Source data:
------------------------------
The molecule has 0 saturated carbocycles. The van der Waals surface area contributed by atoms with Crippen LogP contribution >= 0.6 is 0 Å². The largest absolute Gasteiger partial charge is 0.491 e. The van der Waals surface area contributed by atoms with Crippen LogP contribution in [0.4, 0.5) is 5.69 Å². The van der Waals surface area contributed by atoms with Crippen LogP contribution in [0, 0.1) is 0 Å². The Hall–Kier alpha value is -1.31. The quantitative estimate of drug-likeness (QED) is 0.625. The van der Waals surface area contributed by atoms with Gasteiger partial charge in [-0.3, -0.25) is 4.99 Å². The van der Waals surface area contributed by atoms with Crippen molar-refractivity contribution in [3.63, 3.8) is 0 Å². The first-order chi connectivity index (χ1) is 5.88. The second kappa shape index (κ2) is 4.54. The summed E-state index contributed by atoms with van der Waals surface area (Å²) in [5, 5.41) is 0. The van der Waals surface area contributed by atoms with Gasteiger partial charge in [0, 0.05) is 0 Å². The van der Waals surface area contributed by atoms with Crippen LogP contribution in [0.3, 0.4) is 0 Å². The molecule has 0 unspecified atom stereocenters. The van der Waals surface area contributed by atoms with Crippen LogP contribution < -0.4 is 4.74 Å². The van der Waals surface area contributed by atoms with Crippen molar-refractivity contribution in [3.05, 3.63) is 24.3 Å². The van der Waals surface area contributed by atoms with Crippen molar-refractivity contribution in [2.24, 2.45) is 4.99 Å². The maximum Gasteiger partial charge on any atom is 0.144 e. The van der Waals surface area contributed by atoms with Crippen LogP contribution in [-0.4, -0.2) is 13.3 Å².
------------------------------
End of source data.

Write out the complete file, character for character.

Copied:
The molecule has 0 saturated carbocycles. The van der Waals surface area contributed by atoms with Crippen LogP contribution >= 0.6 is 0 Å². The largest absolute Gasteiger partial charge is 0.491 e. The van der Waals surface area contributed by atoms with Crippen LogP contribution in [0.4, 0.5) is 5.69 Å². The van der Waals surface area contributed by atoms with Crippen LogP contribution in [0, 0.1) is 0 Å². The Hall–Kier alpha value is -1.31. The quantitative estimate of drug-likeness (QED) is 0.625. The van der Waals surface area contributed by atoms with Gasteiger partial charge in [-0.3, -0.25) is 4.99 Å². The van der Waals surface area contributed by atoms with Crippen molar-refractivity contribution in [3.63, 3.8) is 0 Å². The first-order chi connectivity index (χ1) is 5.88. The second kappa shape index (κ2) is 4.54. The summed E-state index contributed by atoms with van der Waals surface area (Å²) in [5, 5.41) is 0. The van der Waals surface area contributed by atoms with Gasteiger partial charge in [0, 0.05) is 0 Å². The van der Waals surface area contributed by atoms with Crippen LogP contribution in [0.3, 0.4) is 0 Å². The molecule has 0 unspecified atom stereocenters. The van der Waals surface area contributed by atoms with Crippen LogP contribution < -0.4 is 4.74 Å². The van der Waals surface area contributed by atoms with Crippen molar-refractivity contribution in [3.05, 3.63) is 24.3 Å². The van der Waals surface area contributed by atoms with Crippen molar-refractivity contribution in [2.24, 2.45) is 4.99 Å². The maximum Gasteiger partial charge on any atom is 0.144 e. The van der Waals surface area contributed by atoms with Crippen LogP contribution in [-0.4, -0.2) is 13.3 Å².